Along with dozens of other Unitarian and Universalist activists in both the nineteenth and twentieth centuries, these four could have offered a hearty "Amen" to every criticism Emerson lodged against conventional churches, but their real interest was in the shape of the new institutions that might displace the old. In theological terms, all were invested in what might be called ecclesiology--the doctrine of the church--though the "church" they envisioned was never easy for denominational leaders to recognize as such. They were practical as well as theoretical ecclesiologists, taking concrete steps to bring new institutions into reality. Had they succeeded perfectly or failed utterly, there would not be much reason to give this talk. But their mix of success and failure makes them worthy conversation partners. Personally, I value them as conversation partners because I share both their Unitarian and Universalist identities and their basic perspective on institutions, and I will be using the conversation to articulate my own ecclesiology as well as theirs. I hope this presentation will be challenging to other religious liberals, and at least interesting to those of other faith traditions.
Before I flesh out the liberal ecclesiology of Peabody, Ballou, Holmes and Ovington, I should say a few more words about Emerson. His consistent antipathy to institutions is revealed in the fact that he was almost as wary of his friends' new projects as he was of the traditional institutions of church and state, but the logic of his critique was not consistent. In his essay on "Self-Reliance," he cast institutions both as dangerous menaces--"Society everywhere is in conspiracy against the manhood of every one of its members"--and as ephemeral phantoms--"An institution is the lengthened shadow of one man." (5) As is often the case, his criticism was more compelling when it included an element of self-criticism. Reflecting on his friends' plan to build a new society at Brook Farm, he confided to his journal that he "wished to be convinced, to be thawed, to be made nobly mad by the kindlings before my eye of a new dawn of human piety." His coldness lay in his continuing struggle to put his own vision into action: "I have not yet conquered my own house. It irks and repents me. Shall I raise the siege of this hencoop, and march baffled away to a pretended siege of Babylon?" Emerson concluded that to join Brook Farm "would be to traverse all my long trumpeted theory ... that one man is a counterpoise to a city." These words make clear that the "one man" he had in mind was not an arrogant entrepreneur but a repentant Saint Anthony. (6)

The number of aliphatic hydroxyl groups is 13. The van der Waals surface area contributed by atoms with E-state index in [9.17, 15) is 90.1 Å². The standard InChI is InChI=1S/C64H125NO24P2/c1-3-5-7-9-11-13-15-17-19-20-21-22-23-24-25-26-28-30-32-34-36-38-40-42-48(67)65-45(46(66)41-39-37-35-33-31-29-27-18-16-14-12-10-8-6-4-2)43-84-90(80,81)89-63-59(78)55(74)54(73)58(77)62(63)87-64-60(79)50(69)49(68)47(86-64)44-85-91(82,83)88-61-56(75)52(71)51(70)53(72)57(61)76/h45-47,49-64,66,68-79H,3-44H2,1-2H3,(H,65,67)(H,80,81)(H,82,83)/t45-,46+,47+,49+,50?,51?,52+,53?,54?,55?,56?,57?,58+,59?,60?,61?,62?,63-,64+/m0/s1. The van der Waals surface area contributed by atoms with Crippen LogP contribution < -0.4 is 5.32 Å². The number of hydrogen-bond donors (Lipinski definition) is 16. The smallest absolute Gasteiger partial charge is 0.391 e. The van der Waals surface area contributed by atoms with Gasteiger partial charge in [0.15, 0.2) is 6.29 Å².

Peabody, Ballou, Holmes, and Ovington would all eventually become as repentant of their institutions as Emerson was of his individuality. Just as Emerson began with an idealistic vision of the individual, these others were motivated first by an institutional idealism. Despite the failings of existing churches and governments, they believed that institutions could provide the soil in which free individuals would grow. Jesus himself, said Peabody, had pointed the way to a mode of "organization which shall give freedom to [the] loving creative spirit" that is the divine life in every person. The U.S. Constitution likewise "was the greatest discovery in political science [that] the world had ever made" because it tried to give institutional shape to the core Christian principle "that there is an infinite worth and depth in the individual soul." (7)
My four ecclesiologists were optimistic about institutions because they saw themselves as heirs to three previous institutional revolutions. The Protestant Reformation of the sixteenth century had broken the overwhelming undemocratic power of the medieval union of church and state, opening at least the possibility of free religion. The American Revolution of 1776 had affirmed both individual rights and democratic governance in the political sphere and set the churches free to operate in their own, specifically religious, sphere. And the Unitarian and Universalist movements, born as denominations in the first decades of the new century, had inaugurated a tradition of liberal religion that was slowly breaking free from the constraints of dogma and tradition.
By 1840, when Peabody and Ballou began publishing their views on community, even the most recent of these revolutions was one generation in the past, …